Ultrasound Guidance for a Laparoscopic Surgical Robot

Period of Performance: 08/15/2006 - 07/31/2007

$388K

Phase 2 STTR

Recipient Firm

Intuitive Surgical, Inc.
Sunnyvale, CA 94086
Principal Investigator

Research Topics

Abstract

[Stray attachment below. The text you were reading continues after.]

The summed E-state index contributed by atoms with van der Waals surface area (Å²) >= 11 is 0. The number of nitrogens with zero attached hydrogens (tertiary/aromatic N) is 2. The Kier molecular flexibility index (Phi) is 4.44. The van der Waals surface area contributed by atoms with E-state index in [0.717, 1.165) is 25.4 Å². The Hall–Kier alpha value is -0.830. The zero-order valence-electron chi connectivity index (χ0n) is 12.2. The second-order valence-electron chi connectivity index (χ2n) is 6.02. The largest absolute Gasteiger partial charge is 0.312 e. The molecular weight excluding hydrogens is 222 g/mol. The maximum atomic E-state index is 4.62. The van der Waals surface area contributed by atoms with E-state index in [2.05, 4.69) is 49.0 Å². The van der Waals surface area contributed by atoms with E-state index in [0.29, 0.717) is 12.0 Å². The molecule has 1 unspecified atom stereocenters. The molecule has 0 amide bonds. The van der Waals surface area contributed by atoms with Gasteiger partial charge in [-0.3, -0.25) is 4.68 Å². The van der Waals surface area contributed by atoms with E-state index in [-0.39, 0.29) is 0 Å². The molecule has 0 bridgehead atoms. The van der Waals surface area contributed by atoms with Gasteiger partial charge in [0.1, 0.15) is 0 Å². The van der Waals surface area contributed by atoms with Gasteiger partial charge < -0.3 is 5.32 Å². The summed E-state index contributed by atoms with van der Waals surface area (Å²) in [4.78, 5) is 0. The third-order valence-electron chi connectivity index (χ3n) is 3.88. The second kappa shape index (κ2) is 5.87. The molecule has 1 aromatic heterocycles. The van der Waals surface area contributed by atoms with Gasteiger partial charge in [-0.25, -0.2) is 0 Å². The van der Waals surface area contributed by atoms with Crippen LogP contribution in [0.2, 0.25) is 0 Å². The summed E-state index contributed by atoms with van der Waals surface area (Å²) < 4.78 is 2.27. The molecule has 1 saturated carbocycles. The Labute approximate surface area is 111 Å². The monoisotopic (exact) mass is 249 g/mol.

DESCRIPTION (provided by applicant): This proposal represents the second phase of an STTR partnership involving Intuitive Surgical Systems and Johns Hopkins University. Phase I demonstrated the feasibility and promise of integrating laparoscopic ultrasound (LUS) capability into daVinci. Phase II will develop a complete, integrated application environment and testbed surgical applications for LUS-guided liver surgery. Our general goal is to provide the image quality and access of "open" ultrasonography in a minimally-invasive environment, while also improving the surgeon's ability to do ultrasound-guided procedures. The Phase II system will provide a realistic evaluation of the potential of an LUS-capable daVinci system for hepatic surgery as well as evaluation of the design choices and trade-offs in the functions developed. Phase II has 3 specific aims: Specific Aim 1: Develop functional capabilities required for LUS-assisted robotic surgery. We will extend the Phase I architecture to improve robustness, flexibility, and suitability for evaluation. Other functional enhancements include an articulated robotic LUS probe, prototype biopsy and ablation tools, "virtual fixtures" and improved semi-automated behaviors for ultrasound imaging and targeting of lesions, LUS visualization capabilities integrated into the daVinci user interface, as well as other significant enhancements to the interface permitting the surgeon to interact with LUS system, images, and other functions of the system. Specific Aim 2: Produce an Integrated Robotic System for LUS-Assisted Hepatic Surgery. We will combine these capabilities to produce a system suitable for in-vivo testing of 3 hepatic procedures: 1) assessment (staging) to locate and measure tumors; 2) Needle placement for biopsy/ablation; and 3) resection of small tumors. In each case, the goal is to combine the fundamental capabilities developed in Aim 1 with sufficient application-specific tooling and software to provide necessary clinically relevant context for development and to support the evaluations proposed in Aim 3. Specific Aim 3: Evaluate the effectiveness of the overall system and specific functions for hepatic surgery through in-vivo evaluations and ex vivo phantoms. A successful Phase II will provide the foundation of a product that will enable surgeons to perform US-guided hepatic procedures in a minimally invasive manner with the image quality and dexterity currently available with open laparotomies. This has the potential to reduce morbidity, and improve efficacy and efficiency for liver cancer treatment.